Nineties fashion is back in a big way. Last year, Harry Styles wore a Clueless-inspired outfit for the Grammys. Y2K looks are all the rage with Gen Z fashionistas. And iconic ’90s bags like the nylon Prada backpack and the Dior saddle bag are selling like hotcakes on resale sites like Rebag.
Why are we so fascinated by these trends now, three decades later? And given how eclectic ’90s style was—ranging from Nirvana-inspired flannel to Calvin Klein-style minimalism—how do we even define the aesthetics of the era? A new exhibition at New York’s Museum of the Fashion Institute of Technology (FIT), “Reinvention and Restlessness: Fashion in the Nineties,” delves into these questions.
On some level, the ’90s revival is easy to explain, says curator Colleen Hill. Fashion tends to revisit trends in 20- to 30-year cycles, as fashion designers and editors look back at styles from their youth. Hill argues, though, that there are more profound reasons ’90s style is resonating: Many are nostalgic for the optimism of that era, and thrifting is easier than ever.
When the future was bright
In contrast to years of pandemic, political polarization, and racial reckoning, the ’90s feel optimistic. “The spirit of the ’90s was one of possibility, and that’s something that underscores the exhibition,” Hill says. “We were coming into a new century and also a millennium. People still look back at that time as one that was really exciting.”
These days, our love affair with technology has waned. But in the ’90s, the internet was still in its infancy and there was an energy and curiosity about the future. Y2K fashion, which emerged toward the end of the decade, was deliberately futuristic, defined by shiny fabrics, sleek leather, metallic tops, rhinestone embellishments, and mesh.
Gen Z is particularly intrigued by these Y2K looks, with the hashtag #Y2KFashion generating hundreds of thousands of posts on TikTok and Depop, the resale site hugely popular with teens. These looks might conjure hope that we can still reshape the internet into the exciting, inspiring place we once imagined it could be.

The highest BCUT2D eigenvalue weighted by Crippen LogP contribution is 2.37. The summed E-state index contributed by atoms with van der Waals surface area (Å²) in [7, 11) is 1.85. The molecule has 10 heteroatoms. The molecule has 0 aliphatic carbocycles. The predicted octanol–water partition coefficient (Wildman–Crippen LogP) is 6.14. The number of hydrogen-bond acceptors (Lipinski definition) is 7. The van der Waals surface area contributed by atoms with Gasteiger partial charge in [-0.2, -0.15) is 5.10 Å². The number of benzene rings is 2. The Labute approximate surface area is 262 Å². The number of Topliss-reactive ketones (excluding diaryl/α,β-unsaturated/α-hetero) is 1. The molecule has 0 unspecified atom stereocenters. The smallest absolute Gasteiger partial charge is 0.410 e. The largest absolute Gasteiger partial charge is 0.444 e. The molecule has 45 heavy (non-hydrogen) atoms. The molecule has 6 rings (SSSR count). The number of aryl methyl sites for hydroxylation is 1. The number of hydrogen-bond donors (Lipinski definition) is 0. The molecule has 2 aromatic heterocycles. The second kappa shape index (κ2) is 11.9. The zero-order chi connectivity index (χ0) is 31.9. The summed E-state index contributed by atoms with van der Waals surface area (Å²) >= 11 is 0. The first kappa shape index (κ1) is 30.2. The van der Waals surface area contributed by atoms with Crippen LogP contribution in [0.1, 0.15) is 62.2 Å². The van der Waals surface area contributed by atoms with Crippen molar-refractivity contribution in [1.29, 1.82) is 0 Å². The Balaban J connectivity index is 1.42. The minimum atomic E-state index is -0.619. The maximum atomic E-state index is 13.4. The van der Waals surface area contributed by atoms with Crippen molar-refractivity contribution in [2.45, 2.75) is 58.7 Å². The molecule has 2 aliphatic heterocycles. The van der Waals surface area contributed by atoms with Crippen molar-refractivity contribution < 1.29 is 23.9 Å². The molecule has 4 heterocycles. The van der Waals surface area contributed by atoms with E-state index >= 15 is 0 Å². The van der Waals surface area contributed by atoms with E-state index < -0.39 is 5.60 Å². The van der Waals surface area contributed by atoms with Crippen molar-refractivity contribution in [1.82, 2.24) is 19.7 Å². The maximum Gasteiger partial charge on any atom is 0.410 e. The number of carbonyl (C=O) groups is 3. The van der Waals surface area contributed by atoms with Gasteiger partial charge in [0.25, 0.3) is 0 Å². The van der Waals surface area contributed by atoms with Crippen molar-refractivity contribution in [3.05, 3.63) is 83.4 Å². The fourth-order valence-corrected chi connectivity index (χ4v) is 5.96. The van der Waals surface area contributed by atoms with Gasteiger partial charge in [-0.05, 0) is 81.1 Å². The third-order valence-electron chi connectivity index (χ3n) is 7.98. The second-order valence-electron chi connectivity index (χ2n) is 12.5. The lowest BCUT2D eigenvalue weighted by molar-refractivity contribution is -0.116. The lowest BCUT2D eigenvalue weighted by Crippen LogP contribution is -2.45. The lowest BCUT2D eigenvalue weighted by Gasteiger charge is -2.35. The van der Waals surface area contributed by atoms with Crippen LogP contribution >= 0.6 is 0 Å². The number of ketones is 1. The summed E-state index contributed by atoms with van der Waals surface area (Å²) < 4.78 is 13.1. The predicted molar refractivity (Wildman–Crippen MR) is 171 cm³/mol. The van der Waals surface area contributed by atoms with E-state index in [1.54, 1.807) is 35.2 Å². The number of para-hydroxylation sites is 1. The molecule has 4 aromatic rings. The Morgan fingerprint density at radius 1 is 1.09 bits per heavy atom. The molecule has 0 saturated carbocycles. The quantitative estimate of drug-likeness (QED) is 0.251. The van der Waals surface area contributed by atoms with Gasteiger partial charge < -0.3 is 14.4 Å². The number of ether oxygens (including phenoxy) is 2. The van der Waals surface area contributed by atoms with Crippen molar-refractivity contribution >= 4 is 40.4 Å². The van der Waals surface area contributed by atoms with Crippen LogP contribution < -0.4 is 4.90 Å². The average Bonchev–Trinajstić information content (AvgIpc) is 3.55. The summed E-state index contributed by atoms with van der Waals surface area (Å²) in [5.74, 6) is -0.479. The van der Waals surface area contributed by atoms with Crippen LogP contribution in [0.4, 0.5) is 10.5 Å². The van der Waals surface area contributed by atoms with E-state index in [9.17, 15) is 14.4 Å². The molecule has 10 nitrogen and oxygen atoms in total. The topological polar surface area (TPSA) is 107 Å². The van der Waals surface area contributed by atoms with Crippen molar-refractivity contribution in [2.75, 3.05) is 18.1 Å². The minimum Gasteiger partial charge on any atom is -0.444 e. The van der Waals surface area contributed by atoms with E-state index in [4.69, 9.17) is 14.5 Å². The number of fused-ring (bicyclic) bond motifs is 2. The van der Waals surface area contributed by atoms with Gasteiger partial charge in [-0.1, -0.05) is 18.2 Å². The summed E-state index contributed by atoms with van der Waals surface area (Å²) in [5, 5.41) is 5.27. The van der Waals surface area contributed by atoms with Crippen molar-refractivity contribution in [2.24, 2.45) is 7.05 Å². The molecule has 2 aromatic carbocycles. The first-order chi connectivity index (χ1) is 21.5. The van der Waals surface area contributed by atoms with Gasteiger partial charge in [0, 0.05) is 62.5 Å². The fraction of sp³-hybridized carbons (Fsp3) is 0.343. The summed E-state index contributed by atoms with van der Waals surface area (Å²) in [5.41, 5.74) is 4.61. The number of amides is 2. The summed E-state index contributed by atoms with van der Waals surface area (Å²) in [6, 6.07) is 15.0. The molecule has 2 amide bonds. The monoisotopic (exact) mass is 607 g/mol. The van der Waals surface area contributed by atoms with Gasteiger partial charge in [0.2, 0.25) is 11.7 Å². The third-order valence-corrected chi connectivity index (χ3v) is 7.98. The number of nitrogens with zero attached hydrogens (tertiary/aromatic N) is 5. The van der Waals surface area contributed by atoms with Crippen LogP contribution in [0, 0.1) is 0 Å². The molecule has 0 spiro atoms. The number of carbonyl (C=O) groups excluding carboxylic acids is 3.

Meanwhile, thrifting has come back with a vengeance, in part thanks to companies like ThredUp and Depop that digitized secondhand shopping. It makes makes sense that we’re inspired by the ’90s as we put together thrifted looks, especially since these websites are full of vintage pieces from that era.
Pop culture revolution
I was a teenager in the ’90s and, even so, I find it hard to put my finger on what defines the aesthetics of the era. According to Hill, it was the diverse array of options that makes ’90s fashion so fun and accessible. “There was so much pluralism in fashion during the ’90s,” says Hill. “I would argue more so than any previous decade. There was this idea that fashion was for everyone in a way that we hadn’t seen before.”
Movies from the era, like Clueless and Ten Things I Hate About You, offer a generous look at teen fashion at the time. There are designer looks and “it” bags, like the nylon Prada collection. There are streamlined minimalistic looks—from jeans and cropped T-shirts to slinky silk dresses—inspired by Calvin Klein and Helmut Lang.
And then there’s grunge. Both films feature the flannel shirts and plaid miniskirts popularized by bands like Nirvana and Pearl Jam. “These bands were from the Pacific Northwest, so it made sense that they were wearing lots of layers,” Hill says. “They often shopped at thrift stores out of necessity, but this is a look that was perceived as cool.” Grunge made it easier for everyone, regardless of budget, to participate in fashion during a time of worldwide recession.
The exhibition shows how the emergence of the internet enabled films, TV, music, and other aspects of pop culture to influence fashion like never before; for the first time, people could congregate online to discuss fashion and find clothes.
Pop culture in the ’90s sometimes shaped fashion as much as it reflected it. Hill says when the Clueless costume directors visited Los Angeles high schools to explore trends, they were dismayed by all the grunge. “They designed the Clueless wardrobe as a sort of dream wardrobe,” says Hill. “It wasn’t meant to represent what students at this age wore, but then of course it became a style that students wanted to emulate.”
Shows like Sex and the City were also massively influential. Today, it’s rare for a single show to kickstart a trend, since social media and streaming services overflow with so much content. Young people are nostalgic for the time when one iconic show or film could set the tone, Hill says. And thanks to streaming services, many teens and 20-somethings are able to explore now-classic shows and movies from that time.
“Fashion Institute of Technology students are very familiar with Clueless,” Hill says. “They’ve absolutely watched it and some have recreated looks directly from the film.”